Philadelphia parking demand could cost drivers under new proposal
Is dynamic-priced parking coming to Philly?
Driving the news: City Councilmember Mark Squilla introduced a proposal last week that would create a pilot program to hike or cut metered parking rates in some areas, based on demand.
Details: Officials have yet to hammer out specifics, including pricing and locations, said Christopher Puchalsky, director of policy and strategic initiatives at the Office of Transportation, Infrastructure, and Sustainability (OTIS).
- But preestablished price fluctuations would be set over a period of six to 12 months, Puchalsky said.
- "They wouldn't be on a daily or hourly basis because that doesn't give enough people a chance to change their behavior," he said.
The big picture: Philly would join other cities such as New York City and San Francisco, which have already put in place some form of dynamic-priced parking programs.
Between the lines: The expansion of outdoor dining during the pandemic has further reduced the city's already tight parking supply, Puchalsky said.
- The goal of the program would be to create at least one or two open spots on every block and reduce illegal parking, he said.
Plus: Providing predictable and legal parking isn't only good for motorists and businesses. It would help bus passengers and pedestrians too, Puchalsky said.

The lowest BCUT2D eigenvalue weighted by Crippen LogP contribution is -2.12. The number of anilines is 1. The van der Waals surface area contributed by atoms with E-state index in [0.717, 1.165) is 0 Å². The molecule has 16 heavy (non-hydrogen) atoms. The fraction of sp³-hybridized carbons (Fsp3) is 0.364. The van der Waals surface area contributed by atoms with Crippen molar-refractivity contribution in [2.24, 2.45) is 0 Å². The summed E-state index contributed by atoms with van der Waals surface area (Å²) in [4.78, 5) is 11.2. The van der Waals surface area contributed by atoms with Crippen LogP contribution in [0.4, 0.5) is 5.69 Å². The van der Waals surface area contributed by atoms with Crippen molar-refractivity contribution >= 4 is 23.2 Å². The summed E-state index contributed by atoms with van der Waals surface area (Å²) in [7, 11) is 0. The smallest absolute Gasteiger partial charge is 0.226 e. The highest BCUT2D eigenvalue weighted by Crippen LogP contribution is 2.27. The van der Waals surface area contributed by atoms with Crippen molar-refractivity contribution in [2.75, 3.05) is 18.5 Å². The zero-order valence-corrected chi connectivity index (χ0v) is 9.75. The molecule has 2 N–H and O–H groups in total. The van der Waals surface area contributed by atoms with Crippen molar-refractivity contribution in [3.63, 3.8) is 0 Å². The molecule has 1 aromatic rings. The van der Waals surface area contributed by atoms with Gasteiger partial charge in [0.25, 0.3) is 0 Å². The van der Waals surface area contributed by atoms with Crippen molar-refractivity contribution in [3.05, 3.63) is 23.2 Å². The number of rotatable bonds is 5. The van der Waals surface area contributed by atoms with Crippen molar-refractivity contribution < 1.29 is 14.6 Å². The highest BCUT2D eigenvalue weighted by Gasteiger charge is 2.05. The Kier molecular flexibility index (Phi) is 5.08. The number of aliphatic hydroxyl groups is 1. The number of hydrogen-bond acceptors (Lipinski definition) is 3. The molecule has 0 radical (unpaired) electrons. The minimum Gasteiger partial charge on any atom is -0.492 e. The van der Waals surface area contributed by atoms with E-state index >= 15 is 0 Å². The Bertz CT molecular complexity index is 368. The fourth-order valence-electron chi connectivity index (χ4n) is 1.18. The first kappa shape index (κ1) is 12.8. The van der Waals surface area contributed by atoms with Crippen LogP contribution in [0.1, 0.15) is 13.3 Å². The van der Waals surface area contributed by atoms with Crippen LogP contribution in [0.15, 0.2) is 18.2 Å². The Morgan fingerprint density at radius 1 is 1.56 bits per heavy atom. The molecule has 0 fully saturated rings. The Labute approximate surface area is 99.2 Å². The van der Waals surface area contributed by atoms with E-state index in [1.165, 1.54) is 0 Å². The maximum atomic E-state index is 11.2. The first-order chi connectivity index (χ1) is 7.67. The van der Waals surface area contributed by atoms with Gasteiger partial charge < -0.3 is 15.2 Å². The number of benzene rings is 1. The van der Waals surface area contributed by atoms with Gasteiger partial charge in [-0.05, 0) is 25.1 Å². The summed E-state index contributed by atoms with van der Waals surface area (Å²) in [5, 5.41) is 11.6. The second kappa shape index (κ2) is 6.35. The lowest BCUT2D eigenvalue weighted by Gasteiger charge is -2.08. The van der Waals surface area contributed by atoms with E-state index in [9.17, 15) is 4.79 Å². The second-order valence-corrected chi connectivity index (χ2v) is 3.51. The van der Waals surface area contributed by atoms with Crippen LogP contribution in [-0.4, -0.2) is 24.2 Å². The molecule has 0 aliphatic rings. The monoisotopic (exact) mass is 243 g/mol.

- Illegal parking slows bus traffic and puts pedestrians in danger, he noted.
What they're saying: Squilla anticipates pushback from some residents.
- "Anytime there's a change, you're going to have people questioning it," he said. "But doing it this way [via a pilot program] allows you to test it without forcing it down people’s throats."
Meanwhile, a spokesperson for the Pennsylvania Restaurant & Lodging Association (PRLA) said the industry group is interested in the proposal but is waiting to hear more details.
- "It's great that Philadelphia is looking into alleviating parking concerns. The more accessible and convenient parking is, the better it is for our restaurants and hotels," Zak Pyzik, director of government affairs for PRLA, said in an email.
Erick Guerra, associate professor of city and regional planning at the University of Pennsylvania, said a lot of the traffic in commercial areas comes from people looking for parking.
- "The idea is more about managing parking, and the side positive aspect is less congestion. The more you can match the prices to the demand, the better," he said.
What's next: The proposal goes to a legislative hearing, which has yet to be scheduled.
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